Lovely Dutch flowers! Just don’t try to screw me over.

  • We go home and eat our croissants on our roof-top patio in the sunshine. We drink our coffee, listen to Keane (their album will be forever linked with our time in Groningen), and look out at the Aa Church steeple and the sugar beet factory chimney in the distance. On the wind we can smell the sweet, earthy scent of sugar beets being cooked. It pervades the city in the Autumn and is strangely comforting. It is far better than when the wind blows from the tobacco factory and the city unfortunately smells like wet cigarette butts.

Stunning sunset from our deck. That’s the sugar beet factory chimney in the distance. Breathe deep!

  • Out we go again to walk the diverse shopping streets (with names that translate to “Big Crooked Elbow” street). We will watch with amusement as Dutch men happily buy red pants. This is a genuine phenomenon: read about it here. They love some red pants, and to their credit, they can pull off that look with relative ease. Not possible for the rest of us, though, so don’t get any fancy ideas.

A busy Saturday afternoon on Herestraat, a main shopping street. 50 points if you can spot red pants.

  • Let’s stop at a cafe for lunch. I always liked Het Land Van Kokanje where we can sit beneath huge chandeliers and Art Deco stained glass windows. There is no question that we have to order a bowl of snert. The name is terribly off-putting, but hold fast because it is delicious. Snert is a thick split pea soup with slices of pork sausage in it. Thin slices of dark rye bread usually come alongside. It is traditionally served in the winter as a hearty, warming meal. Now, my Perfect Saturday in Groningen is not in the winter (let’s be honest, that would be less than perfect), but due to freedom of fantasy I can have snert whenever I want. (Never thought I would type those words…)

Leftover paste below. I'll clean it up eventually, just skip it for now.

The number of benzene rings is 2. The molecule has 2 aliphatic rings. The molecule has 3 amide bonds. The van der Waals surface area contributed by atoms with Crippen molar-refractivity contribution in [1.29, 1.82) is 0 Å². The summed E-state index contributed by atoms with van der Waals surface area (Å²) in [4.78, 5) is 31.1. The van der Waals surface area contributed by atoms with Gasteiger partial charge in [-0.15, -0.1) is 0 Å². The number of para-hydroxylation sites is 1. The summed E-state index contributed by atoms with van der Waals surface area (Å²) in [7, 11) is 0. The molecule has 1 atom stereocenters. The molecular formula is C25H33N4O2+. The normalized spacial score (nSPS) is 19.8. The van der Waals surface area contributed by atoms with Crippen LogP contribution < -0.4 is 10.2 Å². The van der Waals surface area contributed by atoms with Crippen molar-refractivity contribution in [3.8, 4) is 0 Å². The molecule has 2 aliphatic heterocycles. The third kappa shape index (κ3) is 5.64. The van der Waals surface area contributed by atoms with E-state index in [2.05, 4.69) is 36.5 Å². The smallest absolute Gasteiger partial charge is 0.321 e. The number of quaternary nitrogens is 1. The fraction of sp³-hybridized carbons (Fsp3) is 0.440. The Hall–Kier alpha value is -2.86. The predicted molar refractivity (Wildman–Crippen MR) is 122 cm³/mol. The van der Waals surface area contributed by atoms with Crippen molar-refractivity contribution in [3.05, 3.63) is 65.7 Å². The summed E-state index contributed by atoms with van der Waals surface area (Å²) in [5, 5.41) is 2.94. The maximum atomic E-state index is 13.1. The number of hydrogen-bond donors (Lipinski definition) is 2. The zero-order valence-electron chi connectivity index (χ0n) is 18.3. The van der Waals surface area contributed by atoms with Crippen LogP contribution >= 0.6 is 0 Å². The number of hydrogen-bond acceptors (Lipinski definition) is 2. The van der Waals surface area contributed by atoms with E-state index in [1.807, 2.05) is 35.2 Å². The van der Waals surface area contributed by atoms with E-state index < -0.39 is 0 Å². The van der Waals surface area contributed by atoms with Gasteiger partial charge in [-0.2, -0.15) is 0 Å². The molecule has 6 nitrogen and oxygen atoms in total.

• We’ll take our bikes now and cycle north out of the city centre. Our bikes are proper upright Dutch bikes with maximum 3 gears, a “dynamo” wheel generated light, a bell, and a luggage rack on the back. The second-hand bikes clunk and rattle as we go over the cobblestones, but we have an easy jaunt along crowded streets past the University and to the canal that rings the city centre. On we go, through leafy residential neighbourhoods until we reach the green haven of Noorderplantsoen. This is a large public park with meandering paths and duck ponds. We’ll sit awhile under the big trees in the afternoon sun working up a thirst for our next stop.

Just surrender to the fact that you will feel more like Mary Poppins than Lance Armstrong on these bikes.